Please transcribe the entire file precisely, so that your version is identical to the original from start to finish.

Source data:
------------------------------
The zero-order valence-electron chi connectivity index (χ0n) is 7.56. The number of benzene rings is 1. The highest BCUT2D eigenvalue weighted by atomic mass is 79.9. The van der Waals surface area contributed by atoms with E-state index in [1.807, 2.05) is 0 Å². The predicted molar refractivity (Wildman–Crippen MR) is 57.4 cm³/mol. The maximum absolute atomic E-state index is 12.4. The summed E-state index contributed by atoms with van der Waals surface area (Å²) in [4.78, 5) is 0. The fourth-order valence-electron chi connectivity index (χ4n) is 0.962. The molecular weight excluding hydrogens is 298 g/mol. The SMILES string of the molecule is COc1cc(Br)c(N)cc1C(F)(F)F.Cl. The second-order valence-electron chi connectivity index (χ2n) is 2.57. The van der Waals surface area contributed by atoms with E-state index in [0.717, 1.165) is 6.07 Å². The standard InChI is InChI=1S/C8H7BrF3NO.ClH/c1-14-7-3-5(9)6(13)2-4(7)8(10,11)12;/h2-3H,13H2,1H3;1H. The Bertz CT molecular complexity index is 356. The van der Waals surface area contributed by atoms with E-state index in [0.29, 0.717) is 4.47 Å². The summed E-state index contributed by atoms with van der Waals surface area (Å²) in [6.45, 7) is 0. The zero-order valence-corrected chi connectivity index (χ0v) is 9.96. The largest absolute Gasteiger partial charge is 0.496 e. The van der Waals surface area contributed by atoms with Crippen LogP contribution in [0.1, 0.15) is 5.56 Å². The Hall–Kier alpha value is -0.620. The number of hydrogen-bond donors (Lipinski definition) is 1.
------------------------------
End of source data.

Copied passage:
The zero-order valence-electron chi connectivity index (χ0n) is 7.56. The number of benzene rings is 1. The highest BCUT2D eigenvalue weighted by atomic mass is 79.9. The van der Waals surface area contributed by atoms with E-state index in [1.807, 2.05) is 0 Å². The predicted molar refractivity (Wildman–Crippen MR) is 57.4 cm³/mol. The maximum absolute atomic E-state index is 12.4. The summed E-state index contributed by atoms with van der Waals surface area (Å²) in [4.78, 5) is 0. The fourth-order valence-electron chi connectivity index (χ4n) is 0.962. The molecular weight excluding hydrogens is 298 g/mol. The SMILES string of the molecule is COc1cc(Br)c(N)cc1C(F)(F)F.Cl. The second-order valence-electron chi connectivity index (χ2n) is 2.57. The van der Waals surface area contributed by atoms with E-state index in [0.717, 1.165) is 6.07 Å². The standard InChI is InChI=1S/C8H7BrF3NO.ClH/c1-14-7-3-5(9)6(13)2-4(7)8(10,11)12;/h2-3H,13H2,1H3;1H. The Bertz CT molecular complexity index is 356. The van der Waals surface area contributed by atoms with E-state index in [0.29, 0.717) is 4.47 Å². The summed E-state index contributed by atoms with van der Waals surface area (Å²) in [6.45, 7) is 0. The zero-order valence-corrected chi connectivity index (χ0v) is 9.96. The largest absolute Gasteiger partial charge is 0.496 e. The van der Waals surface area contributed by atoms with Crippen LogP contribution in [0.1, 0.15) is 5.56 Å². The Hall–Kier alpha value is -0.620. The number of hydrogen-bond donors (Lipinski definition) is 1.